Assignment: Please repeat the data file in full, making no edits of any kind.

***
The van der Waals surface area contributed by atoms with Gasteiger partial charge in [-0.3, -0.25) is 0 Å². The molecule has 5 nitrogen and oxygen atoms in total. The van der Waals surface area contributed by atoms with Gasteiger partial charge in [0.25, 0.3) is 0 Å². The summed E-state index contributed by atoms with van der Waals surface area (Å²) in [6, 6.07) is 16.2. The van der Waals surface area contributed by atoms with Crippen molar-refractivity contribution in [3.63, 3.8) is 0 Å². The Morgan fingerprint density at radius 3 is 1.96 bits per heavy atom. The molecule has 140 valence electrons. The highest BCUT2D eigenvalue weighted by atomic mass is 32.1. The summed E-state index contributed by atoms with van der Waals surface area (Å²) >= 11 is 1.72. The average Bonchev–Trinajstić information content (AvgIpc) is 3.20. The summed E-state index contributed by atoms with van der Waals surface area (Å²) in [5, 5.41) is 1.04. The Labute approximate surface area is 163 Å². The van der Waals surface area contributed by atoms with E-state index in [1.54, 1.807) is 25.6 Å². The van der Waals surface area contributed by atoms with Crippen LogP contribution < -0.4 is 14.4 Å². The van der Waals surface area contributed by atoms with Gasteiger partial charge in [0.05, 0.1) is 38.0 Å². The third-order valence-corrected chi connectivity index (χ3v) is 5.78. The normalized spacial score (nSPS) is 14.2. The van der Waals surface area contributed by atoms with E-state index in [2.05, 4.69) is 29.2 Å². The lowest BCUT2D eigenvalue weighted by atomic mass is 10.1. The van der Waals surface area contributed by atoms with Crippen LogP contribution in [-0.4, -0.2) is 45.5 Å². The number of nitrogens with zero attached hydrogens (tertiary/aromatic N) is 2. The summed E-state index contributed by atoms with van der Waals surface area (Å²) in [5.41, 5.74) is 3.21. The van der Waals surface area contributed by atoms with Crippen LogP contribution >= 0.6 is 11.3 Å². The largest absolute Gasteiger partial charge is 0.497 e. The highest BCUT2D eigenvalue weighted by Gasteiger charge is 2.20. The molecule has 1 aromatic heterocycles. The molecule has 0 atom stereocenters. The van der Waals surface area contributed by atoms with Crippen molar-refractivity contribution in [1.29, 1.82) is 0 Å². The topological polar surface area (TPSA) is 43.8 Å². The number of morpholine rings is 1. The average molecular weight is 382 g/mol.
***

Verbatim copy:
The van der Waals surface area contributed by atoms with Gasteiger partial charge in [-0.3, -0.25) is 0 Å². The molecule has 5 nitrogen and oxygen atoms in total. The van der Waals surface area contributed by atoms with Gasteiger partial charge in [0.25, 0.3) is 0 Å². The summed E-state index contributed by atoms with van der Waals surface area (Å²) in [6, 6.07) is 16.2. The van der Waals surface area contributed by atoms with Crippen molar-refractivity contribution in [3.63, 3.8) is 0 Å². The Morgan fingerprint density at radius 3 is 1.96 bits per heavy atom. The molecule has 140 valence electrons. The highest BCUT2D eigenvalue weighted by atomic mass is 32.1. The summed E-state index contributed by atoms with van der Waals surface area (Å²) >= 11 is 1.72. The average Bonchev–Trinajstić information content (AvgIpc) is 3.20. The summed E-state index contributed by atoms with van der Waals surface area (Å²) in [5, 5.41) is 1.04. The Labute approximate surface area is 163 Å². The van der Waals surface area contributed by atoms with E-state index in [1.54, 1.807) is 25.6 Å². The van der Waals surface area contributed by atoms with Crippen LogP contribution < -0.4 is 14.4 Å². The van der Waals surface area contributed by atoms with Gasteiger partial charge in [0.05, 0.1) is 38.0 Å². The third-order valence-corrected chi connectivity index (χ3v) is 5.78. The normalized spacial score (nSPS) is 14.2. The van der Waals surface area contributed by atoms with E-state index in [2.05, 4.69) is 29.2 Å². The lowest BCUT2D eigenvalue weighted by atomic mass is 10.1. The van der Waals surface area contributed by atoms with Crippen LogP contribution in [-0.4, -0.2) is 45.5 Å². The number of nitrogens with zero attached hydrogens (tertiary/aromatic N) is 2. The summed E-state index contributed by atoms with van der Waals surface area (Å²) in [5.41, 5.74) is 3.21. The van der Waals surface area contributed by atoms with Crippen LogP contribution >= 0.6 is 11.3 Å². The largest absolute Gasteiger partial charge is 0.497 e. The highest BCUT2D eigenvalue weighted by Gasteiger charge is 2.20. The molecule has 1 aromatic heterocycles. The molecule has 0 atom stereocenters. The van der Waals surface area contributed by atoms with Crippen molar-refractivity contribution in [1.29, 1.82) is 0 Å². The topological polar surface area (TPSA) is 43.8 Å². The number of morpholine rings is 1. The average molecular weight is 382 g/mol.